• 1959 Born: Irene Cara, American singer and actress who rose to prominence for her role as Coco Hernandez in Fame. She also co-wrote and sang the song "Flashdance... What a Feeling" from the film Flashdance.
  • 1959 Born: Luc Besson, French filmmaker and author, best known for his films Léon: The Professional, The Fifth Element, The Messenger: The Story of Joan of Arc, and Valerian and the City of a Thousand Planets.
  • 1950 Born: Brad Dourif, American actor. He gained fame for his portrayal of Billy Bibbit in One Flew Over the Cuckoo's Nest. His other credits include the Child's Play franchise, Mississippi Burning, Ragtime, Dune, The Lord of the Rings, and Deadwood.
  • 1947 Died: William C. Durant, American businessman, co-founder of General Motors and Chevrolet.
  • 1944 Mount Vesuvius, east of Naples, Italy, erupted, killing 26 people. Thousand had to flee their homes.
  • 1937 The New London School in New London, Texas, exploded; 300 people were killed, most of them children. The explosion was caused by an electric sander switch spark that ignited the gas-air mixture.
  • 1932 Born: John Updike, American author, poet, and critic. Updike is best remembered for his Rabbit series (Rabbit, Run; Rabbit Redux; Rabbis Is Rich; Rabbit at Rest; Rabbit Remembered), the chronicles of the life of the middle-class everyman Harry "Rabbit" Angstrom.
  • 1918 Died: Henry Janeway Hardenbergh, American architect, best known for his designs of hotels and apartment buildings. His most notable work is the Plaza Hotel in New York.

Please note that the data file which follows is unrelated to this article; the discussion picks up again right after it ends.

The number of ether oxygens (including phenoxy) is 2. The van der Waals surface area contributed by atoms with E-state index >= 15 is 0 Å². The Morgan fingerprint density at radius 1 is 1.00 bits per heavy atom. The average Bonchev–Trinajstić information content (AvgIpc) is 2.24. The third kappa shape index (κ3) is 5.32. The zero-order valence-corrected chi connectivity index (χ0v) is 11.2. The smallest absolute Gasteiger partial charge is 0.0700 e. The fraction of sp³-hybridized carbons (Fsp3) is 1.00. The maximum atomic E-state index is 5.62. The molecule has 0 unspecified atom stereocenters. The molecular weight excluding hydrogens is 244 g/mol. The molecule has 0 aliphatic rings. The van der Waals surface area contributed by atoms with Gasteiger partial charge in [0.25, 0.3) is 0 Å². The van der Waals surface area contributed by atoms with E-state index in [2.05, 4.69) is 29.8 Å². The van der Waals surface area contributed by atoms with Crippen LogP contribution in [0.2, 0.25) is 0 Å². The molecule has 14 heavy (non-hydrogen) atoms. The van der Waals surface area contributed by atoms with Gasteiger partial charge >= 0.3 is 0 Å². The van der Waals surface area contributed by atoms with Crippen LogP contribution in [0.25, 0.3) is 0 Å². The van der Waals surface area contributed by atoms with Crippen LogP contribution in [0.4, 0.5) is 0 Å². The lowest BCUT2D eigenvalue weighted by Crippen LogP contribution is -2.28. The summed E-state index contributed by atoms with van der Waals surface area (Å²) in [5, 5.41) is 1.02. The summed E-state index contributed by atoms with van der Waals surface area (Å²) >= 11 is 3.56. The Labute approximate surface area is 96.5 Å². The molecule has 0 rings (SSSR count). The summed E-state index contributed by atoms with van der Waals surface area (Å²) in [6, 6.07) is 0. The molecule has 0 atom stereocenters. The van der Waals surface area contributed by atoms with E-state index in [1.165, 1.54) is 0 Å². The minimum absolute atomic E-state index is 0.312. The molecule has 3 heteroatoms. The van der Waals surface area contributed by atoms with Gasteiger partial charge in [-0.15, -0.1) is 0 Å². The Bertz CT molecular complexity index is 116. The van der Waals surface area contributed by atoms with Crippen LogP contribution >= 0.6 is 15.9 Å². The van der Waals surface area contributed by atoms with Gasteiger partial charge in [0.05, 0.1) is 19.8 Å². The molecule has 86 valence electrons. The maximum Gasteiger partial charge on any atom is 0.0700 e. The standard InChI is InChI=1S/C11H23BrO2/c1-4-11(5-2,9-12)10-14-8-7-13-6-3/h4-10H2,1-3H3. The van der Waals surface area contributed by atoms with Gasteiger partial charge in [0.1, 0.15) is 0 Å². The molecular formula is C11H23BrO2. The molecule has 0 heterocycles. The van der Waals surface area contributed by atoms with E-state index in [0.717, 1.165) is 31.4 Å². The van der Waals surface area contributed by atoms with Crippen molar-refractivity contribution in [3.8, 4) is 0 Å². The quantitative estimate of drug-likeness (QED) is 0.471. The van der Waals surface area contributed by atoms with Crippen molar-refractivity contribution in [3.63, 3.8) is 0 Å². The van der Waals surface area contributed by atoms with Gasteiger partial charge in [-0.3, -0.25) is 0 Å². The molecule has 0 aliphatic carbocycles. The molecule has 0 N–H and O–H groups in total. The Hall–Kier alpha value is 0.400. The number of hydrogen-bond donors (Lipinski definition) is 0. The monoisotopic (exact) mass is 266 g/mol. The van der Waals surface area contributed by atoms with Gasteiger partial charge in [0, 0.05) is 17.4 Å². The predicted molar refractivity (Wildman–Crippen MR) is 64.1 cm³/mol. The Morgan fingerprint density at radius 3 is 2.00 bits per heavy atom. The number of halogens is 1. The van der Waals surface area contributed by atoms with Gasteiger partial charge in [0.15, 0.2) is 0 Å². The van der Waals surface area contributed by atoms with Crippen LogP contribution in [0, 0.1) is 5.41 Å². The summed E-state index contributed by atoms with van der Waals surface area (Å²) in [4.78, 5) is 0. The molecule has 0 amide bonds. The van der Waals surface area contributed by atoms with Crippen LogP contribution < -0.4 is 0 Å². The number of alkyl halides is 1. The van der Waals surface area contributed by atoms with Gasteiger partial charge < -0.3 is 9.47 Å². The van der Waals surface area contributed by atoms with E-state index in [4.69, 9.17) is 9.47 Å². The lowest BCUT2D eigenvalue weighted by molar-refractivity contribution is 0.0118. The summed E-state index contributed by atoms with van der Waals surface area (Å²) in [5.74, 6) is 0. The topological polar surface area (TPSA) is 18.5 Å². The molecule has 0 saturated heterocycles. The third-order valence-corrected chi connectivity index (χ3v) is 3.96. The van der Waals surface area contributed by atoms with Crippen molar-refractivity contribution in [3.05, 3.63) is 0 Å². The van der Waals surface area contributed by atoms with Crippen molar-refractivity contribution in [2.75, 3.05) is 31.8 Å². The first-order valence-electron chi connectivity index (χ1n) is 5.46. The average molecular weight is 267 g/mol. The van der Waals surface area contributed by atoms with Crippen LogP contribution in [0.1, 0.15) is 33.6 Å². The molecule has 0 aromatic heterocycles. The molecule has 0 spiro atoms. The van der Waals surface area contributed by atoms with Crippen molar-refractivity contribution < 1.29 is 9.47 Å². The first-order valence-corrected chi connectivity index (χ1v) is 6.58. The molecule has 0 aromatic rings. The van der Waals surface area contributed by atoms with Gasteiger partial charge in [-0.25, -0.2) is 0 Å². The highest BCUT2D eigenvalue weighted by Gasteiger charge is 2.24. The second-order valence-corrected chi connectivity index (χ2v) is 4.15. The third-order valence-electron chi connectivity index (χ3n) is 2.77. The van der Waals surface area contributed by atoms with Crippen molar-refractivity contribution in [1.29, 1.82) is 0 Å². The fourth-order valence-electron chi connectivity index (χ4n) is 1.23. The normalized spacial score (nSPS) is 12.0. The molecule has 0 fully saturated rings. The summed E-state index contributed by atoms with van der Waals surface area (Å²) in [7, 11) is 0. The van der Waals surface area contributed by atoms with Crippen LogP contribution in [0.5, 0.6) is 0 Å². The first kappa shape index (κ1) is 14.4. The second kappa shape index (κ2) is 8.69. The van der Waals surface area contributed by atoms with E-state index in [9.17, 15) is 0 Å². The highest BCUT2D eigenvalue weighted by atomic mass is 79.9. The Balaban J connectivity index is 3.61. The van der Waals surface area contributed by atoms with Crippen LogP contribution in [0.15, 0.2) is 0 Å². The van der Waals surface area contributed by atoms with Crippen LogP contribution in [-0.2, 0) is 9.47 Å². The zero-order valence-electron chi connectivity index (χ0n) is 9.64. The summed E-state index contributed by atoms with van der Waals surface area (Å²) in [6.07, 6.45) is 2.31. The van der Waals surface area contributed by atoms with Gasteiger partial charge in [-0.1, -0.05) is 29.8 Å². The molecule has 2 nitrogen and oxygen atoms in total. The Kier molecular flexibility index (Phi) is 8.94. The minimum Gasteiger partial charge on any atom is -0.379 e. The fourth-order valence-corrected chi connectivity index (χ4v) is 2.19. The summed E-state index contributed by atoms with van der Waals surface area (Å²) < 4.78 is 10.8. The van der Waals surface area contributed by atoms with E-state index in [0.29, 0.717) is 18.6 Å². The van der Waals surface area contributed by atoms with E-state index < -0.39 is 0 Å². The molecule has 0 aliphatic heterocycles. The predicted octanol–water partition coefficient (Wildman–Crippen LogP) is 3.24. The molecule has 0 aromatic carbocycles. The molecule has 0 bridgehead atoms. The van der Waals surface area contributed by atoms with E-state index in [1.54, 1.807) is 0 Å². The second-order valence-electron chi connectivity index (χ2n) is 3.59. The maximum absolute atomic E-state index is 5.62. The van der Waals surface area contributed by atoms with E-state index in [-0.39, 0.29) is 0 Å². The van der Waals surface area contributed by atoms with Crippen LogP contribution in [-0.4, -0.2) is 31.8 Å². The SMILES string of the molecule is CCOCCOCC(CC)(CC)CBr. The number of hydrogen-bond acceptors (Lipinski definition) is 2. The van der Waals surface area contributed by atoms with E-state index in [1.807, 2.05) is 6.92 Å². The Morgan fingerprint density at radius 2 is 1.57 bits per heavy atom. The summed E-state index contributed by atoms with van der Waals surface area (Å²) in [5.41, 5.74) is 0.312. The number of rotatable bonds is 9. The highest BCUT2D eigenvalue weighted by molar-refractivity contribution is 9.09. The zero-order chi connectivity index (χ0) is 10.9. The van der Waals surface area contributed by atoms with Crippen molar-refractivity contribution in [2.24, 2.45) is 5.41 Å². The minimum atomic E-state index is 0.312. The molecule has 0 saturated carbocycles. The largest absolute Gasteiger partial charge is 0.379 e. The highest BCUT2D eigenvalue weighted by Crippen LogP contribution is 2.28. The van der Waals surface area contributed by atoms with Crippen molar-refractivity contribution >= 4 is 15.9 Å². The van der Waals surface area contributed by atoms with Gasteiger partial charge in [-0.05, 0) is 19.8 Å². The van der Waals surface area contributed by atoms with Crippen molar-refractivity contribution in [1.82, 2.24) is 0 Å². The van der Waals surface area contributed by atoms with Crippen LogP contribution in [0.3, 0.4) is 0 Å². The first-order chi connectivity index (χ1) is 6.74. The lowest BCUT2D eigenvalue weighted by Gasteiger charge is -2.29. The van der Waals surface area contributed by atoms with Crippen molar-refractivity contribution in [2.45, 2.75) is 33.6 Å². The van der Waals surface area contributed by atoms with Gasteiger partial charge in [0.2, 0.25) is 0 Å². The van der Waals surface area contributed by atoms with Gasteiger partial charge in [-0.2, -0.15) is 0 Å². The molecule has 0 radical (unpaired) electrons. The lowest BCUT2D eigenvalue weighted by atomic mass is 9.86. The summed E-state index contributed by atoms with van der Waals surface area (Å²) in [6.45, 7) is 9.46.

• 1913 Died: George I of Greece, King of Greece from 1863 till his death in 1913. His reign was characterized by territorial gains as Greece established its place in pre-war Europe.
  • 1907 Died: Marcellin Berthelot, French chemist and politician, noted for the synthesis of many organic compounds from inorganic substances.
  • 1907 Born: Rosita Moreno, Spanish actress, who worked in Hollywood, Spanish, Argentinian, and Mexican cinema. She appeared in more than 30 films over two decades.
  • 1904 Born: Srečko Kosovel, Slovenian poet who is today considered one of Central Europe's major modernist poets. Kosovel is widely regarded as a Slovenian poetic icon.
  • 1858 Born: Rudolf Diesel, German engineer, the inventor of the diesel engine.
  • 1850 Henry Wells and William Fargo founded American Express, an American multinational financial service.
  • 1845 Died: John Chapman, often called Johnny Appleseed, American environmentalist, a pioneer nurseryman who introduced apple trees to large parts of Pennsylvania, Ohio, Indiana, Illinois, and West Virginia.
  • 1793 The Republic of Mainz, the first republic in Germany, was declared by Andreas Joseph Hoffman.
  • 1634 Born: Madame de La Fayette, French author best known for her novel La Princesse de Clèves. It was France's first historical novel and one of the earliest novels in literature.